The field of around 190 walkers and runners were gathered in the event centre in sunny Tottington, drinking tea and scoffing the toast that the Club had thoughfully provided for the participants. It was good to see Martin, Steve B and his mate Steve at the start. They were doing the 25 mile route, Alistair and I had opted for the more leisurely 17 mile option.


L > R: Steve, Steve B, Martin, Alistair, ready for the off

At 8am the field set off. Martin ran off and the two Steves soon pulled away from Alistair & me – we were out for a more laid-back day. Conditions were perfect: it wasn’t raining and the ground was quite dry, within half an hour of starting out the sun came out to cheer us on our way.


Looking towards Egerton & Chapeltown




Jumbles Reservoir


A modern Peak & Northern Footpaths sign


T’Tower at Turton

Even though we were towards the rear of the field were making good time and arrived at the main food checkpoint with time for a good sit-down and chat with those manning (and womaning) the checkpoint. We probably stayed for 50 mins, long enough to see the first few runners (doing the 25 mile route) come in. We enjoyed firsts, seconds, and, er, thirds – the Greek salad was just delicious. As was the pork pie. And the fresh fruit salad….and all the other goodies.


Checkpoint 4: lovely food!

Very reluctantly we eventually dragged ourselves away from the cheery East Lancs folk and their feast of a feast. Trying to walk briskly after a slap up meal wasn’t easy – but it had to be done.


Turton & Entwistle Reservoir

Heading East now, our next objective was Bull Hill & Holcombe Moor, an area used by the armed forces so they can practice shooting at each other whilst covered in peaty mud. Very little mud today though, the recent dry spell had made walking across the normally evilly-squelchy really quite straightforward.

P1060333 Wind-up windmills decorate the moors & hills of Lancashire

Just to the north of Bull Hill is the infamous Naughty Corner, otherwise known as Checkpoint 6. All manner of naughty drinkies are available here: sherry, rum, whiskey….and other beverages too no doubt. Alistair and I resisted temptation but took advantage of the dry ground for a leisurely sit down in the warm sunshine and a damned good chat with those manning the check. Runners and walkers flew through as we chilled in the good company.


An orange cap came bouncing down from the direction of the top of Bull Hill, slightly off-route - it was Martin. After a nip of something or other Martin joined us for much of the rest of the walk.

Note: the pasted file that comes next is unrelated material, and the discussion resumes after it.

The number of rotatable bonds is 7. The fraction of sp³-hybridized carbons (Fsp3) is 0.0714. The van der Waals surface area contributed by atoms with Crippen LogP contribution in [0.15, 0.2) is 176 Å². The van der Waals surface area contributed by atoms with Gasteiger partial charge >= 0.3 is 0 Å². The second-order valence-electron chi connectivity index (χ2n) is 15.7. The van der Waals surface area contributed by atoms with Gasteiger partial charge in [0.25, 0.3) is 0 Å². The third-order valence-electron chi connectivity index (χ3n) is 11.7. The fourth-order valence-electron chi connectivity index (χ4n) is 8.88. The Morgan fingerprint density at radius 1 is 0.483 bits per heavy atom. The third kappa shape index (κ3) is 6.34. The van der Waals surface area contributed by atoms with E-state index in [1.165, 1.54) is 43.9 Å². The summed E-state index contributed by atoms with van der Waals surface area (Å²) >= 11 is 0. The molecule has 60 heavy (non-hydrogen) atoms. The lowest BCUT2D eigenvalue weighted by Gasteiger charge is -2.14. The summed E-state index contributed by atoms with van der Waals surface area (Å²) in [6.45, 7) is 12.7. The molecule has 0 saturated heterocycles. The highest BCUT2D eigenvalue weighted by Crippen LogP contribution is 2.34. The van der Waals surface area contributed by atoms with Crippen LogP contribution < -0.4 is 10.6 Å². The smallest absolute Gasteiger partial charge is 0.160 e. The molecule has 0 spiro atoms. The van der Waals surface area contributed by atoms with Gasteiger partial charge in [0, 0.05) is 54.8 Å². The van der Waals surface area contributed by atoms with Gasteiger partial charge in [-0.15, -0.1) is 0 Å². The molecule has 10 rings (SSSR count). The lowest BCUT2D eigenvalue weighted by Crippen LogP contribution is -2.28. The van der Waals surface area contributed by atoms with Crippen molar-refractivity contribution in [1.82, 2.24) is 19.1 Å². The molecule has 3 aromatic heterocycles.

Marching south now, our route took us over Harcles Hill, and on to Peel Tower. This was the last climb of any significance of the day. There were loads of day walkers out, this is a popular area – especially on a sunny day like today.


Pilgrims Cross, Holcombe Moor


Wind-up windmills and quarries of Knowle Hill and Harden Moor


Peel Tower


Peel Tower. And Alistair.


South over Bolton, Ramsbottom & Bury, Manchester and the Peak District beyond


Evidence of sheep literacy problems. It wouldn’t happen dahn sarf.

The next stage involves a steep decent through Redisher Woods, notorious for being slippy and slimy. If you got this far in the walk without getting covered in mud or sliding on your bum, this bit would ensure you finished splattered in the brown stuff (ask Judith). Not this year though. The ground was dry and we enjoyed a relatively quick and easy decent. 


Martin entering Redisher Woods


Alistair exiting the woods


Looking back at Redisher Woods, it doesn’t look difficult at all

The final checkpoint (7), manned by the ever cheery Sue & Steve, came and went. We were now on the final leg of the walk, easy walking over footpaths, across a golf course and a section of disused railway line.

Once on the disused railway Alistair increased his stride, eager to equal or even beat his previous time of 6hrs 37mins (he equalled it) and Martin jogged off to get a good time. I couldn’t be mithered – I was wearing boots so running really wasn’t on anyway. As it happens I came in at 6hrs 38mins. I’m sure we could have easily knocked 30-40 minutes off our time if we’d have shaped ourselves at the checkpoints, but we were out for a walk and not a race.

Good food at the finish - home made soups, butties, Manchester Tart (especially Manchester Tart!) and loads of other goodies, ensured that nobody would need their tea when they got home. The East Lancs Catering Corps strike again!

A great day out (again!), my very grateful thanks to Alistair, Martin, the Steves, my Mum, and of course the East Lancs LDWA for putting on the Two Crosses – it really is a fine event. Special thanks must go to East Lancs members Paul & Alison. They have organised the event for the last 6 years and are now standing down to do other stuff in the group. The new organisers, Cordon Bleu Viv & Caroline are taking over – I’m sure the event is in safe hands. If nothing else the food will be brilliant!

Where we went (clockwise):


17miles with around 2200’ of up and downery